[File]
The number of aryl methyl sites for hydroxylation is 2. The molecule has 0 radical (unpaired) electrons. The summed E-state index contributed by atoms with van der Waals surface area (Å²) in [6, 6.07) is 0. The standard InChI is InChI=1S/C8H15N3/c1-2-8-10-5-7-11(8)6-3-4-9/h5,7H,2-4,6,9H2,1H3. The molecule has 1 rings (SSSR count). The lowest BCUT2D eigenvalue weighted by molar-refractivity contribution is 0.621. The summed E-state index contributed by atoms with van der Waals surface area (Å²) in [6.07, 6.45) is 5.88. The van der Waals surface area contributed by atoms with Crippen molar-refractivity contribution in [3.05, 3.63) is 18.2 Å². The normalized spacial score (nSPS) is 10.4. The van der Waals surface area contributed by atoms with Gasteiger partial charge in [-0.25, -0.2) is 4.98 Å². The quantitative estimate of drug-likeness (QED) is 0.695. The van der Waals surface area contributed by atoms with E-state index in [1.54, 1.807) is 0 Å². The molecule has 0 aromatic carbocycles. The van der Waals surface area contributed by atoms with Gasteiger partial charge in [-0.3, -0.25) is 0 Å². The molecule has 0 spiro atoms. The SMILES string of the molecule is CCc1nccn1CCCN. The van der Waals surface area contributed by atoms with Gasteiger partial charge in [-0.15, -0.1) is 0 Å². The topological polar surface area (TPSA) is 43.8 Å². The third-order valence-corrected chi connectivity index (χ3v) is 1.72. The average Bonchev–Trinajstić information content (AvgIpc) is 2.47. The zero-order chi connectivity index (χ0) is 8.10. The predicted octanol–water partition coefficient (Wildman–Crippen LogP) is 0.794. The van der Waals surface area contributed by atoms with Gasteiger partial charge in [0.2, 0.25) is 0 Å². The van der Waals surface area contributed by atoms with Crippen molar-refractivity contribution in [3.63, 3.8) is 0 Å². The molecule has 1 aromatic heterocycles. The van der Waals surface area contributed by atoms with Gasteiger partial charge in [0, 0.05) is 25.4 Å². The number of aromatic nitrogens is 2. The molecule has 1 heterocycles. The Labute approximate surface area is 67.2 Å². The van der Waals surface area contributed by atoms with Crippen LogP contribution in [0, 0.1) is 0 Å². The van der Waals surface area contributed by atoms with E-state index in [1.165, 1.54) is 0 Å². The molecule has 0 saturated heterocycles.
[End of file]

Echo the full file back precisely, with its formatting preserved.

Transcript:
The number of aryl methyl sites for hydroxylation is 2. The molecule has 0 radical (unpaired) electrons. The summed E-state index contributed by atoms with van der Waals surface area (Å²) in [6, 6.07) is 0. The standard InChI is InChI=1S/C8H15N3/c1-2-8-10-5-7-11(8)6-3-4-9/h5,7H,2-4,6,9H2,1H3. The molecule has 1 rings (SSSR count). The lowest BCUT2D eigenvalue weighted by molar-refractivity contribution is 0.621. The summed E-state index contributed by atoms with van der Waals surface area (Å²) in [6.07, 6.45) is 5.88. The van der Waals surface area contributed by atoms with Crippen molar-refractivity contribution in [3.05, 3.63) is 18.2 Å². The normalized spacial score (nSPS) is 10.4. The van der Waals surface area contributed by atoms with Gasteiger partial charge in [-0.25, -0.2) is 4.98 Å². The quantitative estimate of drug-likeness (QED) is 0.695. The van der Waals surface area contributed by atoms with E-state index in [1.54, 1.807) is 0 Å². The molecule has 0 aromatic carbocycles. The van der Waals surface area contributed by atoms with Gasteiger partial charge in [-0.3, -0.25) is 0 Å². The molecule has 0 spiro atoms. The SMILES string of the molecule is CCc1nccn1CCCN. The van der Waals surface area contributed by atoms with Gasteiger partial charge in [-0.15, -0.1) is 0 Å². The topological polar surface area (TPSA) is 43.8 Å². The third-order valence-corrected chi connectivity index (χ3v) is 1.72. The average Bonchev–Trinajstić information content (AvgIpc) is 2.47. The zero-order chi connectivity index (χ0) is 8.10. The predicted octanol–water partition coefficient (Wildman–Crippen LogP) is 0.794. The van der Waals surface area contributed by atoms with Gasteiger partial charge in [0.2, 0.25) is 0 Å². The van der Waals surface area contributed by atoms with Crippen molar-refractivity contribution in [3.63, 3.8) is 0 Å². The molecule has 1 aromatic heterocycles. The van der Waals surface area contributed by atoms with Gasteiger partial charge in [0, 0.05) is 25.4 Å². The number of aromatic nitrogens is 2. The molecule has 1 heterocycles. The Labute approximate surface area is 67.2 Å². The van der Waals surface area contributed by atoms with Crippen LogP contribution in [0, 0.1) is 0 Å². The van der Waals surface area contributed by atoms with E-state index in [1.165, 1.54) is 0 Å². The molecule has 0 saturated heterocycles.